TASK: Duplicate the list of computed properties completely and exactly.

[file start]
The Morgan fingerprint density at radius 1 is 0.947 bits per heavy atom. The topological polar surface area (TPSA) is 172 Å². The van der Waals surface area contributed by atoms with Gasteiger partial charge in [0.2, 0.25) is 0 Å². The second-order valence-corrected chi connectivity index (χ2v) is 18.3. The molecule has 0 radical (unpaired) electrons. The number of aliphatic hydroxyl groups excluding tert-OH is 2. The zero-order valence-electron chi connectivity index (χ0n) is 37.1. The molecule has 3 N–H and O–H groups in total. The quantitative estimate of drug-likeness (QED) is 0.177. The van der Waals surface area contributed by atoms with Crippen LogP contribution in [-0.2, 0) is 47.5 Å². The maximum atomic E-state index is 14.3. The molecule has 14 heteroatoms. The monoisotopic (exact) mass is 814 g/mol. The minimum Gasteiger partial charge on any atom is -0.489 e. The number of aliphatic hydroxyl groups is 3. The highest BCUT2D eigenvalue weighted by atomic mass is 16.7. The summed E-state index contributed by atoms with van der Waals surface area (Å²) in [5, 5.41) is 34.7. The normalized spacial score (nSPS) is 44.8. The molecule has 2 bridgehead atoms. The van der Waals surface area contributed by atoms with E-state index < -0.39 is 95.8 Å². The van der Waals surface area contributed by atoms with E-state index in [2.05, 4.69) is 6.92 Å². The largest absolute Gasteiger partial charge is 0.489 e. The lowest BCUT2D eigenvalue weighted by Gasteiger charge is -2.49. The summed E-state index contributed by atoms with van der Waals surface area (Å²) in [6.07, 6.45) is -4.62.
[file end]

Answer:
The Morgan fingerprint density at radius 1 is 0.947 bits per heavy atom. The topological polar surface area (TPSA) is 172 Å². The van der Waals surface area contributed by atoms with Gasteiger partial charge in [0.2, 0.25) is 0 Å². The second-order valence-corrected chi connectivity index (χ2v) is 18.3. The molecule has 0 radical (unpaired) electrons. The number of aliphatic hydroxyl groups excluding tert-OH is 2. The zero-order valence-electron chi connectivity index (χ0n) is 37.1. The molecule has 3 N–H and O–H groups in total. The quantitative estimate of drug-likeness (QED) is 0.177. The van der Waals surface area contributed by atoms with Crippen LogP contribution in [-0.2, 0) is 47.5 Å². The maximum atomic E-state index is 14.3. The molecule has 14 heteroatoms. The monoisotopic (exact) mass is 814 g/mol. The minimum Gasteiger partial charge on any atom is -0.489 e. The number of aliphatic hydroxyl groups is 3. The highest BCUT2D eigenvalue weighted by atomic mass is 16.7. The summed E-state index contributed by atoms with van der Waals surface area (Å²) in [5, 5.41) is 34.7. The normalized spacial score (nSPS) is 44.8. The molecule has 2 bridgehead atoms. The van der Waals surface area contributed by atoms with E-state index < -0.39 is 95.8 Å². The van der Waals surface area contributed by atoms with E-state index in [2.05, 4.69) is 6.92 Å². The largest absolute Gasteiger partial charge is 0.489 e. The lowest BCUT2D eigenvalue weighted by Gasteiger charge is -2.49. The summed E-state index contributed by atoms with van der Waals surface area (Å²) in [6.07, 6.45) is -4.62.